This article, Experts say normal key-copying kiosks pose new security threat, originally appeared above CBSNews.com
A convenient key-copying kiosk is posing new threats ought buildings that employ electrical access cards, according ought security experts.
KeyMe, founded at 2012, has self-service kiosks located at retailers over the U.S. — including 7-Eleven, Bed Bath & Beyond, Safeway, Sears, Rite help and more. The company rolled out its machines although a inexpensive and simple method ought xerox brass .
Now, the company is expanding its machines able of duplicating electrical keys — clothes RFID cards and fobs ought offices, residential buildings and vehicles. It can although noise regulation the RFID key into a sticker. It charge a CBS information journalist impartial $25 ought xerox an accommodation house key fob.
Security consultant Jim Elder says the KeyMe kiosks dine made it although noise simple ought xerox electrical keys clothes "proximity cards" ought buildings, posing latent security concerns.
"I don't know anybody at my affair who used to advocate proximity cards now — impartial although of the capability ought clone that card," Elder said.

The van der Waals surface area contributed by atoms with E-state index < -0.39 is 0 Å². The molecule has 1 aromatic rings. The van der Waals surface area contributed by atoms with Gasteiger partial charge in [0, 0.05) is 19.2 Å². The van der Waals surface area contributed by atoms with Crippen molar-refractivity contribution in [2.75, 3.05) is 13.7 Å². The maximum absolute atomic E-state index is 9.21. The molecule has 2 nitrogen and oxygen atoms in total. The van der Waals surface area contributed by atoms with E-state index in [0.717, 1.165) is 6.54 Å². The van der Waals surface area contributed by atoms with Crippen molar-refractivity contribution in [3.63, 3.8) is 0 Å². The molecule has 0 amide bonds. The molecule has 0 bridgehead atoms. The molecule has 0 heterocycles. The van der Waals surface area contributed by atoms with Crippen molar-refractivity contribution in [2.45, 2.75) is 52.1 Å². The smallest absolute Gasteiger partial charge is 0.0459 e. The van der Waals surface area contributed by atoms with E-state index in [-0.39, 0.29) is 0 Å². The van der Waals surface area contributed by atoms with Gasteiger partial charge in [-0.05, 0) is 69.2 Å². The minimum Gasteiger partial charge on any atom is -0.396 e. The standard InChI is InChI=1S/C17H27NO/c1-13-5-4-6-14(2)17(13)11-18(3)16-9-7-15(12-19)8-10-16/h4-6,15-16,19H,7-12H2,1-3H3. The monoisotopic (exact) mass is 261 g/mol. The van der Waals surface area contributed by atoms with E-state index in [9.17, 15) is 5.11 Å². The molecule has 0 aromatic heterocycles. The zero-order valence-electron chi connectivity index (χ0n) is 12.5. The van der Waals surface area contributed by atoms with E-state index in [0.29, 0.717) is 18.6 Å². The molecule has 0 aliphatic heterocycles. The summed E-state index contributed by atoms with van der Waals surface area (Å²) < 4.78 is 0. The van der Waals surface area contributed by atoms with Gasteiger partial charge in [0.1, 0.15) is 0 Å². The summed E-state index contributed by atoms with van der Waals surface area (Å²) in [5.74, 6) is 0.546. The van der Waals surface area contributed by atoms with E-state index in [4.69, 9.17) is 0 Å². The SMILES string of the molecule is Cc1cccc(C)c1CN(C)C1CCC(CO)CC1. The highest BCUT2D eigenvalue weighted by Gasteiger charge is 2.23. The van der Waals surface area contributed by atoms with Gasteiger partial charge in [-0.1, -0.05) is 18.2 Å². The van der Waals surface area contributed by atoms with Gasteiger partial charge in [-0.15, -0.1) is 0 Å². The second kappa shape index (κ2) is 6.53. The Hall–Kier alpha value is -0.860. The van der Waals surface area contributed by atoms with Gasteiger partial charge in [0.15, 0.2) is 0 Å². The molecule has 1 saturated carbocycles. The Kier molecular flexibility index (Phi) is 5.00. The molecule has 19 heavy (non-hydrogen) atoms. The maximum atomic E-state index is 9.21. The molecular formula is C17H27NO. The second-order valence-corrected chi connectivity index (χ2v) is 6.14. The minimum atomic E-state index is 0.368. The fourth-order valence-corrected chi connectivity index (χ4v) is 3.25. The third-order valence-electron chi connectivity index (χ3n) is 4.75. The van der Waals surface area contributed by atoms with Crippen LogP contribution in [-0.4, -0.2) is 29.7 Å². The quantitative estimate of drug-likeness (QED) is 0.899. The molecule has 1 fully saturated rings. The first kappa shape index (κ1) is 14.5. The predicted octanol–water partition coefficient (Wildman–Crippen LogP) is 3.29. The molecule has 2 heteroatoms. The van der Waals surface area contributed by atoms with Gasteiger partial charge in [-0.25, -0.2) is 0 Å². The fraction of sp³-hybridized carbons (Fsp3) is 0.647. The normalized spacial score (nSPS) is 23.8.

CBS information security analyst Paul Viollis said KeyMe allows criminals access ought vehicles, schools and other buildings with untraceable keys.
"I used to never award this my flat of endorsement nor used to anyone that's really looking at protecting the public good," Viollis said.
Despite the backlash, KeyMe founder and CEO Greg Marsh claims that the machines compose copying more become than it has ever been.
"We can determine who made the key via the econmic thesis highway we have, security footage clothes an ATM, time stamp and what key was really made," Marsh said.
With millions of keys already copied, KeyMe plans ought exaggerate ought 10,000 locations at grocery stores, pharmacies and other retailers.
But at the eyes of security experts, the technique could unlock new threats ought buildings over the country.
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